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IUCN Red List Assessment


Red List Category
EN
Endangered

Red List Criteria
B2ab(ii,iii,iv,v)

Version
3.1

Year Assessed
2013

Assessor/s
Farjon, A.

Reviewer/s
Thomas, P. & Stritch, L.

Contributor/s

Justification
The decline of the population due to an alien pathogen (insect) since the 1960s has been very substantial and is apparently ongoing, probably at a slower rate than initially. Its area of occupancy when calculated on a fairly comprehensive set of herbarium specimen based localities (some may now be dead trees only) even when using a grid size of 4×4 km per locality (22 collections = 16 localities) remains well under 500 km² (the threshold for Endangered) and with a continuing decline this species meets the B2 criterion for Endangered.

History
  • 1998
    Vulnerable
  • 1997
    Vulnerable
    (Walter and Gillett 1998)
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Global Short Term Trend: Decline of 30 to >90%

Comments: Abies fraseri declined following habitat alteration by logging and associated land-clearing activities in the late 1800's and early 1900's; burned areas were slow to or failed to regenerate evergreen forest. Significant areas in lower elevations were affected. Catastrophic losses occurred after initial infestations of balsam wooly adelgid; nearly all mature fir have died. Fir regeneration is compromised by continued infestation, by understory competition that decreases fir seedling establishment, by very low germination rates in seed crops that occur only every 2-4 years, and by low dispersal distance. Future survival of Fraser fir as a species depends on the reproductive ability of the emerging second generation fir; failure to replenish the seedling pool in the understory threatens the stability of future fir populations.

Global Long Term Trend: Decline of 70-90%

Comments: Long term decline of >70%, includes logging and the conversion of habitat, as well as decline due to the balsam wolly adelgid.

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Population

Population
Small subpopulations are known from six peaks, including the Smoky Mountains National Park.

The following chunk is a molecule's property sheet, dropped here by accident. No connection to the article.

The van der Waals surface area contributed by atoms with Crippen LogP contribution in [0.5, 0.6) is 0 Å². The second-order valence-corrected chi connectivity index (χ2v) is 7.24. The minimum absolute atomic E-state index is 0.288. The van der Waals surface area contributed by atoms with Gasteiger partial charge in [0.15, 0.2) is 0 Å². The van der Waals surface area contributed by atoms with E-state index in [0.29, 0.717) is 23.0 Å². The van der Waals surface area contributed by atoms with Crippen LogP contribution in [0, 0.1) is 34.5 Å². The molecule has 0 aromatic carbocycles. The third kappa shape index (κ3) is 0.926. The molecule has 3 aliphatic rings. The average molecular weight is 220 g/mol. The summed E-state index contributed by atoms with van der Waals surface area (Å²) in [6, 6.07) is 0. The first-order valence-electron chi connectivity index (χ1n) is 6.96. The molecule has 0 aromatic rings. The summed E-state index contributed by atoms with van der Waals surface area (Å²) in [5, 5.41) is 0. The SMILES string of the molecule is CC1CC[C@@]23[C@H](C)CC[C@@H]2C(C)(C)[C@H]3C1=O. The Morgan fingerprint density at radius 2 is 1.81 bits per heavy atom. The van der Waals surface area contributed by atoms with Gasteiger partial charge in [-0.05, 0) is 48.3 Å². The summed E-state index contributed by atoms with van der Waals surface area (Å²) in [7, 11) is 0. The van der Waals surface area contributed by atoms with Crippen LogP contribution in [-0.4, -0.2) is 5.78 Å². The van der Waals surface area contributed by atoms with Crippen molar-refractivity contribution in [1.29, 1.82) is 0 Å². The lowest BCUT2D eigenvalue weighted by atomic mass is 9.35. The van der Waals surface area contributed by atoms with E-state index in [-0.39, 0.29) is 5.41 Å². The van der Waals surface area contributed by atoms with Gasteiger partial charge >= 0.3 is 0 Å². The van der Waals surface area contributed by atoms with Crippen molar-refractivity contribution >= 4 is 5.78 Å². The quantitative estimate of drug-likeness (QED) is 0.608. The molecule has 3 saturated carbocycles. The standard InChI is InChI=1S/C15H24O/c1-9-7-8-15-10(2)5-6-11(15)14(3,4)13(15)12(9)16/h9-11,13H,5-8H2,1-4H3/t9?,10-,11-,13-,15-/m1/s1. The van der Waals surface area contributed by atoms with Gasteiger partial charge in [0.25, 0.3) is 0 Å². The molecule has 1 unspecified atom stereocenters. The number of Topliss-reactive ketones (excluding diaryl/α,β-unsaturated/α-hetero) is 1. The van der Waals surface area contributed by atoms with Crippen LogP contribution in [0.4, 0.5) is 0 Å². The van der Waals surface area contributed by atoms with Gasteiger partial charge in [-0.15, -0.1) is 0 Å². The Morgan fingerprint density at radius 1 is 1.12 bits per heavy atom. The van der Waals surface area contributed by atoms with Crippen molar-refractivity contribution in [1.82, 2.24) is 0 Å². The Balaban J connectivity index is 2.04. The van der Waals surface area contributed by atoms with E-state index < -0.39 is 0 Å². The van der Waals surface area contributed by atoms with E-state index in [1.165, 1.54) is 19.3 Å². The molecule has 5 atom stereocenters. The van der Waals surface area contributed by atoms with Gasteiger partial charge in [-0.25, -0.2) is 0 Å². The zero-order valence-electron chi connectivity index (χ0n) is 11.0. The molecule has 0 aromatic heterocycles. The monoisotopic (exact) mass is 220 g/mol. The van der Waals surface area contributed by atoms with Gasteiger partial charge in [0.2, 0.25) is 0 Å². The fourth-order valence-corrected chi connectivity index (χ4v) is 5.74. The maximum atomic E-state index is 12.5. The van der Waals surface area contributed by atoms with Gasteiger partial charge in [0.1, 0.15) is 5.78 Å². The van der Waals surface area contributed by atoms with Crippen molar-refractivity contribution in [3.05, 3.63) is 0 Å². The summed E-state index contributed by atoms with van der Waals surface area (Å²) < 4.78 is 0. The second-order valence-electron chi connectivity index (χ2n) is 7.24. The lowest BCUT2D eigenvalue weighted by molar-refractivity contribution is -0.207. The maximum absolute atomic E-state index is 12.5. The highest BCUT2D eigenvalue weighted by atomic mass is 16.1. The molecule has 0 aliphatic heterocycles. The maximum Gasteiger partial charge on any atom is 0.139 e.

Population Trend
Decreasing
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Threats

Degree of Threat: Very high - high

Comments: Abies fraseri is threatened across its limited range by the insect parasite, balsam woolly adelgid, which has caused substantial direct and indirect effects (Ammon 1970, Eager 1984, White 1984, Witter 1988, Witter & Ragenovich 1986, Zedaker et al 1988) . Adelgid infestation causes selective mortality of adult fir trees. Heavy mortality of the fir canopy trees has caused changes in understory vegetation (Boner 1979, Busing & Clebsch 1988, Busing et al 1988, DeSelm & Boner 1984, Nicholas 1992, Nicholas & White 1985, Nicholas, Eager & Peine 1999, Pauley & Clebsch 1990, Smith 1997, Smith & Nicholas 1998); there is more competition from the invading shrub and herb species. Further, infestation reduces the seed viability of the few surviving old-growth fir trees (Fedde 1973, Nicholas et al 1992) and increases their susceptibility to fungal infection. Infestation can also prevent saplings from attaining reproductive age. The decimation of fir populations threatens the genetic viability of the species. Harvest of saplings and collection of what viable seed that may be produced may decrease the remaining genetic variability even further. The direct stress of adelgid populations on mature Fraser fir trees is compounded by stresses imposed by the increasing recreational use of its montane habitat. Recreation activity can cause a decrease in plant cover leading to soil erosion, and potentially, an increase in tree loss due to windfall. It may also open a window for invasion by exotic plants. Erosion due to heavy hiking traffic and grazing can expose root systems of trees which perhaps leaves them more susceptible to disease infection. Major openings in the forest canopy (from logging or fire, etc.) are a serious hazard due to the exposure of the soil to erosion; regeneration is slow to occur following such a disturbance. Also at some risk of habitat loss and fragmentation, with a small portion of this species' habitat having been lost on private land through development. Threatened by pollution, as acid deposition seems to have impacted regeneration (Southern Appalachian Species Viability Project 2002).

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Major Threats
The disjunct subpopulations of this fir, restricted to the mountain tops and their north-facing slopes of the southern Appalachians, are susceptible to destruction by windfall and fire. However, by far the most damaging agent is an insect, the Balsam Woolly Adelgid (Adelges piceae) discovered in 1957 in Abies fraseri on Mt. Mitchell. This alien pest has spread quickly to all subpopulations causing massive dieback through impairment of translocation flow in the cambium. Millions of trees had died by the 1980s and only one substantial population (Mt. Rogers, Virginia) remained largely unaffected (Beck 1990). After massive die-back competitors such as Picea rubra and Betula sp. can take over dominance in several locations in North Carolina (DeSelm and Boner 1984).